Kiwi pies and beers becoming popular in China
Kiwis are converting the Chinese to two of our own traditions - pies and craft beer.
Down a bustling side street in Jingan, Shanghai, former Christchurch brewer Fraser Kennedy is concocting craft beer recipes for the newly opened Goose Island Brew Pub, where he works as chief brewer.
Meanwhile, Ryan McLeod and Olivia Fowler, originally from Wellington, make their Tuck Shop pies out of a commercial kitchen in Pudong, Shanghai, and distribute them to about 250 supermarkets around China, along with a number of hotels.
Kennedy has been chief brewer since Belgium-owned AB Inv, the world's largest brewing company, opened its first craft beer bar in Shanghai three months ago. Home to an estimated 24 million, Shanghai has about five craft beer bars, and Kennedy says the frothy brew is starting to take off.
"There's a great little community here, and Shanghai has an amazing home brewing community with about 600 members."
Formerly of Nelson, where he learned to home brew with his father, Kennedy spends his days making specialty craft brews out of coffee stout, and blending ground orange peel and coriander seed into the Line 12 beer - a light golden Belgian wheat beer with a citrus aroma. The beer bar serves 29 tap beers, along with about six special craft brews. "We've got about three beers in the tank waiting to come out," he says, showing off the beers in barrels upstairs.
"We're trying to meet the local tastes, like not too bitter on the IPA. But we're also challenging the local consumers to try new beer styles. We've got a lot of events and beer tastings to try to introduce them to new things."
Kennedy, who used to have his own beer label, Ad Lib, in Christchurch, says that Indian Pale Ales (IPAs) have been popular in China since last year, when the China's president, Xi Jinping, sealed his "golden" friendship with UK Prime Minister David Cameron in an English pub, over a pint of Greene King IPA.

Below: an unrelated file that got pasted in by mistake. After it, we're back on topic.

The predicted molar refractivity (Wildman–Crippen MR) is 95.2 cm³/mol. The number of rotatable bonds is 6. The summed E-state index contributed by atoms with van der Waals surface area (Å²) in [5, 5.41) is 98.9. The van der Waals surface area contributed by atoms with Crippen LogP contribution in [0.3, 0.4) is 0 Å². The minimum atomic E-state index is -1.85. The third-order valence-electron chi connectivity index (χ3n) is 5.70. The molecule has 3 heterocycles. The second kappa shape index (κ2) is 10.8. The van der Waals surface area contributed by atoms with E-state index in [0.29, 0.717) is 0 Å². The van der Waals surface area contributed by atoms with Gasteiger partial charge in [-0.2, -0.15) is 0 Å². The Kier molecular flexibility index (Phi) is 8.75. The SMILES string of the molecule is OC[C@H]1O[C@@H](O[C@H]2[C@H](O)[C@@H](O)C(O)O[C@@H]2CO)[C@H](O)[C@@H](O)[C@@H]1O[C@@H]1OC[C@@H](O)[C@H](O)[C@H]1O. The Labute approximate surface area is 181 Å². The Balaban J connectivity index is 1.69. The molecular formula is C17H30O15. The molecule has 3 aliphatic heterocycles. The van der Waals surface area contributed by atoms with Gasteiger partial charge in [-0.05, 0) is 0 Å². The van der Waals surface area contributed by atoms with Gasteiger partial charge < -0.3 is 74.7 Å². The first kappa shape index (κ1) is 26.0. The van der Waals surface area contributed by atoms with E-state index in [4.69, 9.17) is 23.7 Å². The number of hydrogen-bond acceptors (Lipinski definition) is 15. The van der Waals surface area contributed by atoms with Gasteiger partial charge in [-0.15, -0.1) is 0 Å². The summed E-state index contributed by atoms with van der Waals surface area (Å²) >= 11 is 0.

The biggest challenge for the brewer is sourcing hops, which he can't get locally, so he has to import American and Australian varieties. He does - proudly - use malts from New Zealand. "Beer styles tend to be more American because we can't get access to the hops."
"Chinese liquor licensing laws make it difficult to sell to outside bars and restaurants which is harder for a small brew pub like us, and it adds to the experience," says Kennedy, who once had his own beer label, Ad Lib, while at university in Christchurch.
Meanwhile, in a supermarket in a Shanghai mall, Tuck Shop pies made of New Zealand beef and dairy products sit among other frozen convenience foods.
Three years ago, McLeod was in Shanghai teaching golf, and also English as a second language, while his partner worked in marketing. The story of how their Kiwi pie business came about harks back to "eight months of hangovers when we were craving pies", says McLeod.
"We were struggling to find what New Zealanders crave the most - sausage rolls and pies."
Using a puff pastry recipe, a cookbook and what Fowler could remember learning from her mother, they made a batch of classic steak and mushroom pies. In good Kiwi entrepenurial style, they asked their local cafe owner if he wanted to sell them.
"He said, "I love these, let's give them a go. That's the New Zealand attitude too. We're young, give it a go, is our attitude."
In China, their gourmet Tuck Shop pies made of New Zealand meat and dairy products are now served in restaurants, hotels, schools, cafes and bars, along with 160 supermarkets. They recently launched a lower-cost pie made of Chinese beef and margarine, which is now sold in about 200 supermarkets.
Pies aren't in the Chinese diet, but locals do eat a pastry filled with minced beef and chives, which he says they call a burger. They also devour pork buns, while pizza chains are now on city corners. "The Chinese like the pies a bit soggy. They don't know what a pie is so education is our biggest challenge."
Tuck Shop's gourmet pies are filled with New Zealand ingredients, and there are no additives or preservatives, unlike many other imported convenience foods.
"One of the challenges is to make flavours that the Chinese like. At the moment we're trying to promote a vegetarian pie," says McLeod.
Made in a commercial kitchen through a partnership with an Italian-owned food producer, their next step is working with a hotel chain to get their pies in the breakfast buffet, and to develop a Chinese-flavoured pie. "We want to get them into the Chinese home freezers," says McLeod.